Dana February 10, 2010 at 1:33 pm

Your book will be beat to hell. Not on purpose. But it’s a tool and tools get dropped and damaged. When it happens, repair the tool and put it back in service. My books get updated twice a year at which time they are cleaned, repaired and any pages that need to be replaced are replaced. If your book looks brand new after being in service for a few months, it probably means nobody is looking at it. And no matter how gingerly the AB and AD treats your book, you can be sure that the FedEx warehouse will throw your book from truck to truck on loading day. For that reason alone we switched from the soft Tenba type cases to hard cases.

Matthew Dutile February 10, 2010 at 1:41 pm

Great discussion on a less than savory topic. I think unfortunately we live in a world where accidents and misuse just sometimes happen and have to hope the AB/PE is respectful of the work. I think most are. Wear and tear happens.

eric f. February 10, 2010 at 2:05 pm

@Ana, regarding those horrible return labels, use Goo Gone. the 12 oz spray gel will last for years.

Ben February 10, 2010 at 7:15 pm

To remove goo from most labels i now use swix citrus solvent (used to remove wax off skis and snowboards) and it smells great to boot.

dshapton February 10, 2010 at 7:25 pm

Greetings all. I don’t usually weigh in to the comments but I was just speaking with Ann Maureen about this very topic and couldn’t resist.

A bit of background. I have 14 or 16 portfolios with my Canadian reps, and a similar number for the US, split amongst people, travel / location, corporate and food books. There is no image crossover between books, they are all distinct bodies of work. When a book goes out we try to tailor it to the customer it will be visiting, generally including 2 of the 4 types of work, for example copies of the people and location portfolios for a potential ad job, or the travel and corporate books for an annual report. We are also able to send out individual books if a client has a very focused need.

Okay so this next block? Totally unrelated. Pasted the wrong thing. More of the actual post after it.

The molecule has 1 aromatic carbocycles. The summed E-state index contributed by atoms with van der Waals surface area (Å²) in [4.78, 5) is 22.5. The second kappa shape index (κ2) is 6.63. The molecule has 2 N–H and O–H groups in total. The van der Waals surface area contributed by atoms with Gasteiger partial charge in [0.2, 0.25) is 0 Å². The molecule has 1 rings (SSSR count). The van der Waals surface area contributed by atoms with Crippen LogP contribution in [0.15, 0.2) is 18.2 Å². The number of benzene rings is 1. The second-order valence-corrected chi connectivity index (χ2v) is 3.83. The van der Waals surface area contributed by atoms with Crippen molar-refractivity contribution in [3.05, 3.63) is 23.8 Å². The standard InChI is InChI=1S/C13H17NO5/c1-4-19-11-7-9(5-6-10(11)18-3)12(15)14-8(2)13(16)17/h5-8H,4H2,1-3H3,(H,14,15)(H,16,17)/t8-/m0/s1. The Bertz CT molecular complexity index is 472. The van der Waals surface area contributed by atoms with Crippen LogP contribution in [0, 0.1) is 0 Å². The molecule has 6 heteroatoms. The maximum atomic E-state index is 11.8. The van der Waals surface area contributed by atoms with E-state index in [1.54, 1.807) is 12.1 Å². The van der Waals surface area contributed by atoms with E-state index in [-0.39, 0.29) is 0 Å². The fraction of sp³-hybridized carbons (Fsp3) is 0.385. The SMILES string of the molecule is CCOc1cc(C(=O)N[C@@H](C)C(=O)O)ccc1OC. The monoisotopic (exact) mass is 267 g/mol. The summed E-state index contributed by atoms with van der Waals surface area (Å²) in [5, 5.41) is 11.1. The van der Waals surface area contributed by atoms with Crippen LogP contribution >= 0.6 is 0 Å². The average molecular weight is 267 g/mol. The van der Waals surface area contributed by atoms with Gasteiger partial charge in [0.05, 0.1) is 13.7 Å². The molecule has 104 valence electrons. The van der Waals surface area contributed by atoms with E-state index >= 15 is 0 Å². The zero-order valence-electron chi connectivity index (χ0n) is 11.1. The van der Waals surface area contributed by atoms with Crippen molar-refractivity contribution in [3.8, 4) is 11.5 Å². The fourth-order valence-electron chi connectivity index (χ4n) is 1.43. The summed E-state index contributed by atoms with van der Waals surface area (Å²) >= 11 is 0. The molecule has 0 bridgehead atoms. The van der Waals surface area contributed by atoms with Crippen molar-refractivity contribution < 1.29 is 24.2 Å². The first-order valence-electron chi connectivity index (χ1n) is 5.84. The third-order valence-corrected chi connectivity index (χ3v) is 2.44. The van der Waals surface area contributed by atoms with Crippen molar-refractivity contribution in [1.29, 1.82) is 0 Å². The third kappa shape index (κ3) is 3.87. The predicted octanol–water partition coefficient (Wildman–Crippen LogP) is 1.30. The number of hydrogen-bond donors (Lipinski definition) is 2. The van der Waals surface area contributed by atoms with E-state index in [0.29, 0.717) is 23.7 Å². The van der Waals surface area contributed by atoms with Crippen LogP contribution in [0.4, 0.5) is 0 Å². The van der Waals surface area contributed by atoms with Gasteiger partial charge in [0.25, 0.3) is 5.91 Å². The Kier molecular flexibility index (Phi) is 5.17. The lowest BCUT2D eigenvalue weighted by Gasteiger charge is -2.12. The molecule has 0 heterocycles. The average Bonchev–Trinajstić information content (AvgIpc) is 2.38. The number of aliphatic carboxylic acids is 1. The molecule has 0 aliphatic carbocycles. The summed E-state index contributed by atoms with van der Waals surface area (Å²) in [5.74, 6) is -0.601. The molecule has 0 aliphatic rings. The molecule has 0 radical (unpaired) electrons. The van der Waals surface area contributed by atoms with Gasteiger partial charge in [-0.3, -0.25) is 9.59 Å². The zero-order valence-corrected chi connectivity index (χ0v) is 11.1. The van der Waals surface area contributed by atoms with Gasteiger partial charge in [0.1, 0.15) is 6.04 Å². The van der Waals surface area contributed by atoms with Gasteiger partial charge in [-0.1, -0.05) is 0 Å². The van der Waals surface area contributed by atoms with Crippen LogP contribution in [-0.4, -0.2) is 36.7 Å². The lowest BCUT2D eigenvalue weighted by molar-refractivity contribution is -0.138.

The portfolios take quite a beating. I am into my 3rd set in about 7 years. They come back in all kinds of condition, everything from greasy fingerprints and coffee rings and spills, to scratches and dents, to food scraps and crumbs crushed inside them, to pages that have been removed “for comping” and then replaced messily, to pages that are gone completely, cut or torn out for God knows what reason. It’s often the same pictures that go missing, a portrait of Scarlett Johannsen is particularly popular — I lose about one a year.

We’ve given up trying to chase after people to figure out who was responsible; particularly in a large agency, it’s next to impossible to determine. It’s just the cost of doing business. We diligently clean, repair or replace the portfolios and prints as needed, and the overall design of the books themselves has evolved to make them as hard to mess with as possible. I use very durable, library grade bookcloth, in a variety of colors (the various types of work are color coded to make it easier for the reps to organize), which quite apart from being rugged, is also reasonably priced, and distinctive. I have a very simple binder design; no nested u-channels, rounded corners where possible (sharp crisp corners quickly get dog-eared and bent), and no spiral bindings, just three screw posts spaced so we can use a standard three hole punch for the pages. I use the most economical paper I can; there are a lot of prints in all those books, and if I was using something that cost me two or three or four bucks a sheet they would cost MUCH more than they already do. And yes, I still use plastic sleeves; extremely clear, extremely hardy polyester sleeves from Brewer-Cantelmo in New York. They were rather expensive but are supposedly archival and “museum quality”, whatever that means; all I know is that they stand up to pretty much anything short of being keyed (fingernails? no problem). In fact, much of the original batch from years ago are still in use, having outlasted the original portfolios themselves.